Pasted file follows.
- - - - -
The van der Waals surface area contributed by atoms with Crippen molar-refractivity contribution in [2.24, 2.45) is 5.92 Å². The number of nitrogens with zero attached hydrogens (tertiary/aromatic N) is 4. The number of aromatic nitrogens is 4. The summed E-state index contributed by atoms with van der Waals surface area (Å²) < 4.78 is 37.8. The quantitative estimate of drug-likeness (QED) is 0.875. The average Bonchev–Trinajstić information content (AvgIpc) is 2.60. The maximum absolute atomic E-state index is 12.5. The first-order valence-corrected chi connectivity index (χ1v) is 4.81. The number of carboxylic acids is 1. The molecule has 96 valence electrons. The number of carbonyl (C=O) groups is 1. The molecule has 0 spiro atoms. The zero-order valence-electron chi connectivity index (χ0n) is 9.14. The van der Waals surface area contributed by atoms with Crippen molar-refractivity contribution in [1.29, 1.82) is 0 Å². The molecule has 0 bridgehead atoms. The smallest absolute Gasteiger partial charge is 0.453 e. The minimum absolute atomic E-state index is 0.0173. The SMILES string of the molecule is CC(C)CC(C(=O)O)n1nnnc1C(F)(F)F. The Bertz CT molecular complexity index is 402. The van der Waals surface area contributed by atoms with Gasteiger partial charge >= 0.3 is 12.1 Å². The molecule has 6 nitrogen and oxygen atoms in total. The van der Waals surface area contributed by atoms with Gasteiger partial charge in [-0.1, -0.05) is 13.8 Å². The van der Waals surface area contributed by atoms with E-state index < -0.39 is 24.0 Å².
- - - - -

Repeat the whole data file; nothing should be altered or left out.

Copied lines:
The van der Waals surface area contributed by atoms with Crippen molar-refractivity contribution in [2.24, 2.45) is 5.92 Å². The number of nitrogens with zero attached hydrogens (tertiary/aromatic N) is 4. The number of aromatic nitrogens is 4. The summed E-state index contributed by atoms with van der Waals surface area (Å²) < 4.78 is 37.8. The quantitative estimate of drug-likeness (QED) is 0.875. The average Bonchev–Trinajstić information content (AvgIpc) is 2.60. The maximum absolute atomic E-state index is 12.5. The first-order valence-corrected chi connectivity index (χ1v) is 4.81. The number of carboxylic acids is 1. The molecule has 96 valence electrons. The number of carbonyl (C=O) groups is 1. The molecule has 0 spiro atoms. The zero-order valence-electron chi connectivity index (χ0n) is 9.14. The van der Waals surface area contributed by atoms with Crippen molar-refractivity contribution in [1.29, 1.82) is 0 Å². The molecule has 0 bridgehead atoms. The smallest absolute Gasteiger partial charge is 0.453 e. The minimum absolute atomic E-state index is 0.0173. The SMILES string of the molecule is CC(C)CC(C(=O)O)n1nnnc1C(F)(F)F. The Bertz CT molecular complexity index is 402. The van der Waals surface area contributed by atoms with Gasteiger partial charge >= 0.3 is 12.1 Å². The molecule has 6 nitrogen and oxygen atoms in total. The van der Waals surface area contributed by atoms with Gasteiger partial charge in [-0.1, -0.05) is 13.8 Å². The van der Waals surface area contributed by atoms with E-state index < -0.39 is 24.0 Å².